Saturday, May 25, 2013
Cases of whooping cough in Maine have more than quadrupled in the past year, mirroring a trend that has the United States headed for its worst year of whooping cough in more than 50 years.
Medical assistant Anne Serra gives 12-year-old Nehemiah Brown of Dresden a vaccine booster shot for pertussis – also known as whooping cough – Wednesday at Mid Coast Pediatrics in Brunswick. The government recommends that children receive a tetanus, diphtheria, pertussis booster shot around age 11 or 12.
John Ewing / Staff Photographer
SIGNS AND SYMPTOMS OF WHOOPING COUGH
The first signs of pertussis, or whooping cough, are similar to those of a common cold, with sneezing, runny nose, low-grade fever and a cough. The cough gets worse after one or two weeks.
The cough occurs in sudden, uncontrollable bursts in which one cough follows the next without a break for breath.
Many children make a high-pitched whooping sound after coughing. Whooping cough is less common in infants and adults.
Patients may vomit, look blue in the face or have trouble breathing after a coughing spell.
The cough is often worse at night.
The patient may seem well between coughing spells, but the illness is exhausting over time.
Coughing spells may continue for several weeks or months.
Source: Maine Center for Disease Control and Prevention
WHOOPING COUGH BY THE NUMBERS
• 347 cases reported so far this year, including 99 in Cumberland County, 25 in York County and 85 in Somerset County
• 205 cases in 2011, including 79 from Jan. 1 to Aug. 9
• 53 cases reported in 2010
• 82 cases per year, average 2002-2011
• More than 21,000 cases to date in 2012
• 15,216 cases in 2011
• 27,550 cases in 2010
• This year, Washington declared a statewide epidemic with 3,484 cases from Jan. 1 to Aug. 11. The state had 965 cases in 2011 and 608 cases in 2010.
• In 2010, California declared an epidemic with 9,143 reported cases, including 10 infant deaths.
• 30 million to 50 million cases annually, with about 300,000 deaths
In Maine and across the country, large numbers of cases are being seen in adolescents who may be overdue for a vaccine booster. The increase has prompted federal health officials to investigate its cause and the effectiveness of vaccines.
Federal health officials see better detection and more reporting of pertussis as factors in the increase.
The Maine Center for Disease Control and Prevention reported 347 confirmed or probable cases of whooping cough statewide through Aug. 9 this year, compared with 79 cases during the same period last year. This year's cases include 99 in Cumberland County, 85 in Somerset County and 47 in Penobscot County.
Nationally, more than 21,000 cases of pertussis -- and nine related deaths -- have been reported this year, according to the national Centers for Disease Control and Prevention. There were 15,216 reported cases in all of 2011 and 27,550 cases in 2010.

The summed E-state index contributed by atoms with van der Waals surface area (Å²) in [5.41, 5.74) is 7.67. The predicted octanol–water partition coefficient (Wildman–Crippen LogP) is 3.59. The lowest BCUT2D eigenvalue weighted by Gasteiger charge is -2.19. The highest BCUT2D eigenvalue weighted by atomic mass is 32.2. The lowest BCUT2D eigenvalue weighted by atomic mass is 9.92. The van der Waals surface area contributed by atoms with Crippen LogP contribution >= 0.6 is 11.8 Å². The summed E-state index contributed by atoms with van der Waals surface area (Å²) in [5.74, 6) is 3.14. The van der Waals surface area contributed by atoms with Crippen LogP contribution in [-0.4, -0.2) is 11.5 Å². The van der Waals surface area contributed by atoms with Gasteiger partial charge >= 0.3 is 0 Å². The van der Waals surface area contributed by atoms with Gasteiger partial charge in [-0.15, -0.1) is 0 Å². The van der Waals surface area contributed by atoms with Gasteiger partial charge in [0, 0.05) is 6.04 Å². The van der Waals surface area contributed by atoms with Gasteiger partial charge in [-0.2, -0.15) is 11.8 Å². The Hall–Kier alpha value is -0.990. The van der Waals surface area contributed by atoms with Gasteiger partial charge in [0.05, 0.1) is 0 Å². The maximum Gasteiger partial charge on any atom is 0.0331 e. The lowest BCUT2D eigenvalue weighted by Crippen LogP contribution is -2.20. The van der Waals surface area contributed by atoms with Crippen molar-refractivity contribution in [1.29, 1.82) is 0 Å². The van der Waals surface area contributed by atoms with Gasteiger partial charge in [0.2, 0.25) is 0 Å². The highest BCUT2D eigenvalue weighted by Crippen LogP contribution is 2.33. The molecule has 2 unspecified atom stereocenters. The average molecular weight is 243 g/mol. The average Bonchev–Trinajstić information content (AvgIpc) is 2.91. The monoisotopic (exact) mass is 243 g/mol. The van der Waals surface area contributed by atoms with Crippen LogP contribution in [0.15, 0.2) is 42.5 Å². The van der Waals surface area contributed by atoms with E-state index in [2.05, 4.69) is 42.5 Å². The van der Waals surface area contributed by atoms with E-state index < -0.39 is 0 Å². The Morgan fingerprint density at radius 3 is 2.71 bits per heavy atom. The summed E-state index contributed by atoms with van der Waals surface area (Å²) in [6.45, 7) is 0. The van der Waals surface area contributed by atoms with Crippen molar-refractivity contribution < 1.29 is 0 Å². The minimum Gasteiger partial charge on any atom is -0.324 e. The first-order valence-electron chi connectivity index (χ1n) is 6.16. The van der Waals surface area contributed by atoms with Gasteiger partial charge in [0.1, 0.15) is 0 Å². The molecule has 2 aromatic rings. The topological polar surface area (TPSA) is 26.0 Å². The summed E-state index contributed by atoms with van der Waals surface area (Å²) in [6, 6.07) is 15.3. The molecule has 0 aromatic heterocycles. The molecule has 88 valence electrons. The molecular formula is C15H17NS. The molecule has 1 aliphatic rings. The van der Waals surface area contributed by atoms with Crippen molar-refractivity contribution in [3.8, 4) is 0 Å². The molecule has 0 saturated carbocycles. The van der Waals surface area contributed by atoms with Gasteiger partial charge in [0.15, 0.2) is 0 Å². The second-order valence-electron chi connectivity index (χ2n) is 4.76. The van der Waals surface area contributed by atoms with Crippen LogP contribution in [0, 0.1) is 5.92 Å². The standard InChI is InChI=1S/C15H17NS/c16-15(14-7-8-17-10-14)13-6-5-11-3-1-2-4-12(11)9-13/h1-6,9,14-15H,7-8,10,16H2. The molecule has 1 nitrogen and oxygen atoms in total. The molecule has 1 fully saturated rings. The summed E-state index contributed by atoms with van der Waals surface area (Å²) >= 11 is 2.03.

To date, 37 states have reported increases in whooping cough over the same period in 2011. A whooping cough epidemic was declared in Washington state, where nearly 3,500 people have been diagnosed this year, more than three times the number for 2011.
Most cases in Maine have been in children ages 7 to 19, though cases in adults are also on the rise, said Dr. Sheila Pinette, director of the Maine CDC. The CDC has been notified of 16 cases in adults in their 30s and 17 cases in adults in their 40s.
Whooping cough is a highly communicable respiratory disease that causes long coughing fits and is characterized by a "whooping" sound as a person gasps for air. Coughing fits caused by pertussis infection usually last one to six weeks, but can go on longer. It can be a life-threatening disease for babies.
The high rate of whooping cough among teenagers in Maine reflects a national trend and may indicate early waning of vaccines, say federal health officials. It also indicates that teenagers and adults are not being immunized, Pinette said.
Children are typically vaccinated for whooping cough as part of a series of immunizations, but the vaccine loses effectiveness over time. Unvaccinated children are eight times as likely to become infected with pertussis. Vaccinated children who get pertussis have milder symptoms and recover faster, according to the CDC.
Health officials expect to see peaks in whooping cough every three to five years, as well as frequent outbreaks. This year's dramatic increase -- especially among adolescents -- prompted federal health officials to look into the cause.
Tami Skoff, an epidemiologist with the national CDC in Atlanta, said health officials attribute the rise in part to more reporting of cases by doctors and improvements in lab tests for whooping cough. They also are looking at the length of vaccines' effectiveness.
The vaccine that children got for many years was replaced in the 1990s because of concerns about side effects. The new version is considered safer but may not be as effective in the long term, Skoff said.
The government recommends that children get vaccinated in five shots between the age of 2 months and 6 years. A tetanus, diphtheria, pertussis booster shot is recommended around age 11 or 12.
Doctors also recommend that adults who have not had the booster receive a one-time dose, especially if they have close contact with an infant.
"We're most concerned when young infants get the disease," Skoff said. "This is the age group where we have pertussis deaths."
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